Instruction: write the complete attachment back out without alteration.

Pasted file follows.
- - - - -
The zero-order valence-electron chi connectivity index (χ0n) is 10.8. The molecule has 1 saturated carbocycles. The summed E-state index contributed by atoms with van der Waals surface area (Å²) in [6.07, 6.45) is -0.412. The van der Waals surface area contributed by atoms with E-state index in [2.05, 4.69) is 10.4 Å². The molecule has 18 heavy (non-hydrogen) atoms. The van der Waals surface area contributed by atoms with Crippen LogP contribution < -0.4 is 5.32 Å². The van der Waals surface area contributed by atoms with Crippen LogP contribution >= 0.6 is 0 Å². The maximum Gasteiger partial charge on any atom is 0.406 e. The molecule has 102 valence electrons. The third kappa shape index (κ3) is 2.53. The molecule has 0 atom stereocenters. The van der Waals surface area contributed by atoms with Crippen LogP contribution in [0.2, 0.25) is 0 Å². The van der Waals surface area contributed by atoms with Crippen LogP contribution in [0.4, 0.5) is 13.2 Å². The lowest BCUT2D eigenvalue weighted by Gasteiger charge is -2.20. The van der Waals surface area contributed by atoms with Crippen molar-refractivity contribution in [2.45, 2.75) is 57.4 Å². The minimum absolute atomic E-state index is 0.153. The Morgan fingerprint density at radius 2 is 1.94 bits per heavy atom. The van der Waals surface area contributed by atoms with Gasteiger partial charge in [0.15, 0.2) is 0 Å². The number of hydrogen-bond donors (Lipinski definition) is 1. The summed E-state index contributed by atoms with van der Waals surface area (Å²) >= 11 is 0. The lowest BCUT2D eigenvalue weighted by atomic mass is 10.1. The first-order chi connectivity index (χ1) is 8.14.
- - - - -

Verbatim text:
The zero-order valence-electron chi connectivity index (χ0n) is 10.8. The molecule has 1 saturated carbocycles. The summed E-state index contributed by atoms with van der Waals surface area (Å²) in [6.07, 6.45) is -0.412. The van der Waals surface area contributed by atoms with E-state index in [2.05, 4.69) is 10.4 Å². The molecule has 18 heavy (non-hydrogen) atoms. The van der Waals surface area contributed by atoms with Crippen LogP contribution < -0.4 is 5.32 Å². The van der Waals surface area contributed by atoms with Crippen LogP contribution >= 0.6 is 0 Å². The maximum Gasteiger partial charge on any atom is 0.406 e. The molecule has 102 valence electrons. The third kappa shape index (κ3) is 2.53. The molecule has 0 atom stereocenters. The van der Waals surface area contributed by atoms with Crippen LogP contribution in [0.2, 0.25) is 0 Å². The van der Waals surface area contributed by atoms with Crippen LogP contribution in [0.4, 0.5) is 13.2 Å². The lowest BCUT2D eigenvalue weighted by Gasteiger charge is -2.20. The van der Waals surface area contributed by atoms with Crippen molar-refractivity contribution in [2.45, 2.75) is 57.4 Å². The minimum absolute atomic E-state index is 0.153. The Morgan fingerprint density at radius 2 is 1.94 bits per heavy atom. The van der Waals surface area contributed by atoms with Gasteiger partial charge in [0.15, 0.2) is 0 Å². The number of hydrogen-bond donors (Lipinski definition) is 1. The summed E-state index contributed by atoms with van der Waals surface area (Å²) >= 11 is 0. The lowest BCUT2D eigenvalue weighted by atomic mass is 10.1. The first-order chi connectivity index (χ1) is 8.14.